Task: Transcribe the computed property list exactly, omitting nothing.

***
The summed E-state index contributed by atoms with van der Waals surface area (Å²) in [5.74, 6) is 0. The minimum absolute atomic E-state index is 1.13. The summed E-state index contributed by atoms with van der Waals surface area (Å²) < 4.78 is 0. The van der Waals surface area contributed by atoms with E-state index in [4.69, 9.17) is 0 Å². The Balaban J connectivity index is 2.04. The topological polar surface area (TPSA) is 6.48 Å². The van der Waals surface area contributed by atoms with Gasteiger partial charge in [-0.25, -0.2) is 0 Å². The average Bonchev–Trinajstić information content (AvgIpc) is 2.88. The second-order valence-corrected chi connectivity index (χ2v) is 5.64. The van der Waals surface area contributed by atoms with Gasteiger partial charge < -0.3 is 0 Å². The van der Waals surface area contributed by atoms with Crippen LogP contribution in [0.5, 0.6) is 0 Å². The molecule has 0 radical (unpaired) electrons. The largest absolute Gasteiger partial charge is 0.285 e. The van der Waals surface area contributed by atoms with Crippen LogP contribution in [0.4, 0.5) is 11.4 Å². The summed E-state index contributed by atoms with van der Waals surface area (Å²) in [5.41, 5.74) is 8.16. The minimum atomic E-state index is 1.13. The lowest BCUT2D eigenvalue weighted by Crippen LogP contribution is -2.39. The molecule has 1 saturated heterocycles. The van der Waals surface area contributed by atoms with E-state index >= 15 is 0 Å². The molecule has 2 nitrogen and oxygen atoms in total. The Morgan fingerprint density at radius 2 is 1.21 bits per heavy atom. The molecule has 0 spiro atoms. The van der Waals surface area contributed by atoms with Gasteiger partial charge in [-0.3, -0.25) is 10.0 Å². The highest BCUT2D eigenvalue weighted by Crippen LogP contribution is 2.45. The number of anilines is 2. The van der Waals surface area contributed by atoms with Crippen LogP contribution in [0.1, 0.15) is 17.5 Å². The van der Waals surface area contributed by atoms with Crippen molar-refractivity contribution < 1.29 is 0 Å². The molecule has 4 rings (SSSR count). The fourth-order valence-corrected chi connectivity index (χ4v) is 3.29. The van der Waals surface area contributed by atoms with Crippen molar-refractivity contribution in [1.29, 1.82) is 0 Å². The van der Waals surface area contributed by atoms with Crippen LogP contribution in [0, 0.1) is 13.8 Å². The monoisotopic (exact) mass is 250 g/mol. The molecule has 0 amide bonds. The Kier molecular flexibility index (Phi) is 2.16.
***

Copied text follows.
The summed E-state index contributed by atoms with van der Waals surface area (Å²) in [5.74, 6) is 0. The minimum absolute atomic E-state index is 1.13. The summed E-state index contributed by atoms with van der Waals surface area (Å²) < 4.78 is 0. The van der Waals surface area contributed by atoms with E-state index in [4.69, 9.17) is 0 Å². The Balaban J connectivity index is 2.04. The topological polar surface area (TPSA) is 6.48 Å². The van der Waals surface area contributed by atoms with Gasteiger partial charge in [-0.25, -0.2) is 0 Å². The average Bonchev–Trinajstić information content (AvgIpc) is 2.88. The second-order valence-corrected chi connectivity index (χ2v) is 5.64. The van der Waals surface area contributed by atoms with Gasteiger partial charge < -0.3 is 0 Å². The van der Waals surface area contributed by atoms with Crippen LogP contribution in [0.5, 0.6) is 0 Å². The molecule has 0 radical (unpaired) electrons. The largest absolute Gasteiger partial charge is 0.285 e. The van der Waals surface area contributed by atoms with Crippen LogP contribution in [0.4, 0.5) is 11.4 Å². The summed E-state index contributed by atoms with van der Waals surface area (Å²) in [5.41, 5.74) is 8.16. The minimum atomic E-state index is 1.13. The lowest BCUT2D eigenvalue weighted by Crippen LogP contribution is -2.39. The molecule has 1 saturated heterocycles. The van der Waals surface area contributed by atoms with E-state index >= 15 is 0 Å². The molecule has 2 nitrogen and oxygen atoms in total. The Morgan fingerprint density at radius 2 is 1.21 bits per heavy atom. The molecule has 0 spiro atoms. The van der Waals surface area contributed by atoms with Gasteiger partial charge in [-0.3, -0.25) is 10.0 Å². The highest BCUT2D eigenvalue weighted by Crippen LogP contribution is 2.45. The number of anilines is 2. The van der Waals surface area contributed by atoms with Crippen LogP contribution in [0.1, 0.15) is 17.5 Å². The van der Waals surface area contributed by atoms with Crippen molar-refractivity contribution < 1.29 is 0 Å². The molecule has 4 rings (SSSR count). The fourth-order valence-corrected chi connectivity index (χ4v) is 3.29. The van der Waals surface area contributed by atoms with Crippen molar-refractivity contribution in [1.29, 1.82) is 0 Å². The van der Waals surface area contributed by atoms with Crippen LogP contribution in [0, 0.1) is 13.8 Å². The monoisotopic (exact) mass is 250 g/mol. The molecule has 0 amide bonds. The Kier molecular flexibility index (Phi) is 2.16.